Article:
given a trophy for winning "most popular
wrestler" as voted by the subscribers of
Pro Wrestling Report. I guess Verne was
too cheap to fly in Howard Baum of the
Wrestling Fans International Association.
In a booking swerve, Hall's trophy was
not immediately destroyed by the heels.

Larry Nelson joined Ron Trongard, who
had called the earlier matches alone.
Nelson tried to relate the back story
between Hennig/Hall and the Long Riders.

"They hate the Long Riders and the Long
Riders don't like them and there's plenty
of good reason for it. Curt Henning
suffered a... well a duo, both of them
jumped him. I don't- I don't really know
how to say it, but he got leaned on.
He got leaned on pretty bad by the
Long Riders", explained Nelson.

The match started slowly and I couldn't
help but be distracted by the ineptitude
and runaway hyperbole of Trongard and
Nelson, one of the worst pairings ever.

"Golly this Scott Hall and Curt Hennig
is a good looking combination" observed
Trongard during a headlock. "They've
got everything going for them: Youth...
They take on all comers. They duck no
one. They are here to meet the challenge."

Later, in response to a comment from
Trongard about Hall's strength, Nelson
gushed "I've never seen anybody with
more upper body strength in any sport
anywhere in my life than this Scott Hall."

Trongard took the cake with "The AWA!
Synonymous with the Super Bowl, the
Stanley Cup, the World Series, the NBA
championship. Home of professional
wrestling's greatest stars, the American
Wrestling Association."

The Irwin brothers dominated Hennig
with sub-pedestrian heel offense for
several minutes until Bill missed a
flying fistdrop. Hennig made the tag
to "The Pride of Tampa, Florida" who
cleaned house with a body slam a head
knocker and some miscellaneous blows
before quickly tagging Curt back in.

The finish came with all four men in
the ring. Bill tossed Hennig to the
floor, but was slammed by Hall while
Scott "The Hog" waited in the corner.
Scott Irwin then ushered Hall outside
so that Hennig could hit a missile
dropkick for the pin in about 13:00.

This was a surprisingly awful match
made even worse by insipid announcing.

Stan Hansen vs Nick Bockwinkel

Stan Hansen defended his AWA title
against three time AWA champion Nick
Bockwinkel. Bockwinkel came to the
ring wearing white and carrying a
whip. Hansen took a brief detour on
his way to the ring to put the boots
to color commentator Larry Nelson.
Maybe Hansen was listening to Larry
calling earlier matches in the back.

Bockwinkel and Hansen brawled over
the whip to start the match. "C'mon
Nick!" yelled Nelson when longtime
heel Bockinkel gained the upper hand.
"Well I'll tell you right now, you can
forget everything you ever heard about
announcers... not... being favorites
before. I hope Bockwinkel kills him!"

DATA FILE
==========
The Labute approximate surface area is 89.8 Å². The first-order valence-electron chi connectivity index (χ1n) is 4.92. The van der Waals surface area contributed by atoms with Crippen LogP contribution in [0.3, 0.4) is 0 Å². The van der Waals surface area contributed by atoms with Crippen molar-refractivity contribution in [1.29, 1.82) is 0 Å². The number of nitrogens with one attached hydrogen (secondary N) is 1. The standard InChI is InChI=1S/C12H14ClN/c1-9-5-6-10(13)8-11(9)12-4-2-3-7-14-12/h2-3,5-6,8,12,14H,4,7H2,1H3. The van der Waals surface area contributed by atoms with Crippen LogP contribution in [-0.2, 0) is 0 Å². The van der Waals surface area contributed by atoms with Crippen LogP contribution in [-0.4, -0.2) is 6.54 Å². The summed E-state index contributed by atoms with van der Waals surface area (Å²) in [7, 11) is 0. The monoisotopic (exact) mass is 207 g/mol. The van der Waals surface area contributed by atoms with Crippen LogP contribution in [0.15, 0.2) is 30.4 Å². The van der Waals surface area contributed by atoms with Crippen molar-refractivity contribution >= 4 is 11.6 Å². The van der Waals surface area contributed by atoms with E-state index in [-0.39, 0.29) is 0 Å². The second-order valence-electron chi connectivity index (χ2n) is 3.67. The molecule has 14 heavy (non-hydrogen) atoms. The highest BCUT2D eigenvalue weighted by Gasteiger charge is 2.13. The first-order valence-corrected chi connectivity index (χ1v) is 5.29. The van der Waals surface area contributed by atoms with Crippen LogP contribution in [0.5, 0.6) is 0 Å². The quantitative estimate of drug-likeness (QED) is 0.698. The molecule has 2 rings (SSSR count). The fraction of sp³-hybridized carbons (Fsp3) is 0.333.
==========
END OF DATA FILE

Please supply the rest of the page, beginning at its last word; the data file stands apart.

explained Nelson in idiotic fashion.

Bockwinkel applied a brief hammerlock
to Hansen's lariat arm before levering
the arm aside to punch Hansen's ribs.
"I want to explain right now that I know
better than to get too close to Stan
Hansen. It's my fault" nattered Nelson
during another Bockwinkel arm bar.

Hansen limited himself to pedestrian
moves like knee drops and elbow drops.
Bockwinkel went to the sleeper about
six minutes into the match, but Hansen
hauled him through the ropes to the
floor and rammed him into the steps.

Hansen tried for a vertical suplex,
but Bockwinkel reversed it with a
suplex of his own. Bockwinkel went
for a back body drop, but Hansen
put on the brakes, then Bockwinkel
stood up too quickly as Hansen was
reaching for him. There were an
amazing number of gaffes given the
experience of these two workers.

Referee Steve Olsonowski was knocked
down while Bockwinkel body slammed
Hansen for a visual pin. Bockwinkel
followed with a cross body press for
another uncounted pin. Bockwinkel
then hit a dropkick and followed up
with a piledriver, but Hansen kicked
out even though there was no count.

Bockwinkel charged Hansen, but Stan
dipped his shoulder and back body
dropped Bockwinkel over the top
rope for the disqualification in 10:05.
After the match they messed around
the ring area for a couple of minutes.

This match was an embarrassment to
two legendary workers. Perhaps with
a sixteen match card they didn't have
enough time left to build a classic, but
it seems equally plausible that Verne
and Nick didn't have a clue how to
build a good match with Stan Hansen.

Gagne/Snuka vs Brody/Nord

The main event at "WrestleRock" was
a tag match between Adnan's Army and
Greg Gagne and Jimmy "Superfly" Snuka
inside a steel cage. If the babyfaces won
then Verne Gagne, who seemed like he
was still booking himself to be the top
babyface in the AWA, would get ten
minutes in the cage with Sheik Adnan.

The ring announcer explained to the
crowd that Snuka was a last minute
substitute for "mysteriously injured"
Jerry Blackwell. Vince McMahon used
to send the athletic commission after
the AWA, knowing that Blackwell
couldn't pass a physical due to his
obesity and high blood pressure.

"Well Greg Gagne is at least a hundred